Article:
Arson is the willfully and unlawfully causing damage by fire or explosion. Under Idaho Code §18-802, §18-803, §18-804, and §18-805, arson is divided into several different degrees depending on the facts and circumstance of the case. The degree will determine the potential punishment but arson in the first degree arson is punishable by up to to $100,000 and up to 25 years in prison.
Every person who willfully resists, delays or obstructs any public officer, in the discharge, or attempt to discharge, of any duty of his office or who knowingly gives a false report to any peace officer, when no other punishment is prescribed, is punishable by a fine not exceeding one thousand dollars ($1,000), and imprisonment in the county jail not exceeding one (1) year.
Although this is not actually a violent crime, it is a charge we often see as part of cases involving other violent crime charges. Every person who maliciously injures or destroys any real or personal property not his own, or any jointly owned property without permission of the joint owner, or any property belonging to the community of the person's marriage, is guilty of a misdemeanor and may be punished by imprisonment in the county jail for up to one (1) year, a fine of not more than one thousand dollars ($1,000), or both.
This can also be charged as a felony if:
1. The damages caused by the violation exceed one thousand dollars ($1,000) in value; or
2. Any series of individual violations are part of a common scheme or plan and are aggregated in one (1) count, and the damages from such violations when considered together exceed one thousand dollars ($1,000) in value.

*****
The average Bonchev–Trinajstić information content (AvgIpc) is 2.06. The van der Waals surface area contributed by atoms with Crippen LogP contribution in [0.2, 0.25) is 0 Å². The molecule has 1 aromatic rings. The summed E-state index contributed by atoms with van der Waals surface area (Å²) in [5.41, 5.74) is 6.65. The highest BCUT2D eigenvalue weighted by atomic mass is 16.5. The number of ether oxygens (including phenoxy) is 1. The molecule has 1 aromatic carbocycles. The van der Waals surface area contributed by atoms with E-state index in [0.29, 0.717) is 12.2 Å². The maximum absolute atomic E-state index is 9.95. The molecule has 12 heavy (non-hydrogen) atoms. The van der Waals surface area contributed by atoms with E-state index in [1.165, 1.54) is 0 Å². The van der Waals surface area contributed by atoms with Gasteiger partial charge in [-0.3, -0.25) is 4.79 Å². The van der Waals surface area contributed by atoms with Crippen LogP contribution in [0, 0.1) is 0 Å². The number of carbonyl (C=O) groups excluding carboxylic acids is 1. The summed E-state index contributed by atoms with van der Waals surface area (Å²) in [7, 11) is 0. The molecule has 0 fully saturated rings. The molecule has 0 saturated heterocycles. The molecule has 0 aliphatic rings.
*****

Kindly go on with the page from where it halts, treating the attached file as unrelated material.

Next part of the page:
Crimes Against Children
Under Idaho Code §18-1501 anyone who willfully causes harm to a child, or creates circumstances or conditions likely to cause great bodily harm or death is guilty of injury to a child. This can qualify as either a misdemeanor or a felony depending on the circumstances.
There are many firearm related offenses, not all are considered violent crimes but many are associated with violence. Additionally, a person must understand the distinction between state firearm rights and federal firearm rights. Federal law always controls when it comes to firearms. This means even though you may have a state right to possess and use firearms, you can still be precluded from possessing a firearm because of federal law.
Felon In Possession Of A Firearm (State Charge)
A sentence of custody to the Idaho State Board of Correction suspends all the firearm rights of the person so sentenced. However, upon final discharge, a person convicted of any Idaho felony shall be restored their firearm rights, except that for persons convicted of treason or those offenses enumerated in paragraphs (a) through (jj) of Idaho Code § 18-310 the right to ship, transport, possess or receive a firearm shall not be restored.
Federal Firearm Possession Charge
18 U.S.C. § 922(g) makes it unlawful for certain groups of people to possess a firearm or ammunition; or to receive any firearm or ammunition which has been shipped or transported in interstate or foreign commerce.
Other Firearm Offenses:
Exhibition Of A Deadly Weapon
Unlawful Discharge Of A Firearm
Carrying A Concealed Weapon Without A License
Carrying A Concealed Weapon Under The Influence Of Alcohol Or Drugs
Pursuant to Idaho Code §18-4006 manslaughter is the unlawful killing of a human being without malice. Manslaughter is divided into 3 different classifications: Voluntary, Involuntary, and Vehicular.
- Voluntary manslaughter is the unlawful killing of a human being due to a "sudden quarrel or heat of passion."
- Involuntary manslaughter is the unlawful killing of a human being due to the defendant's reckless, careless, or negligent actions.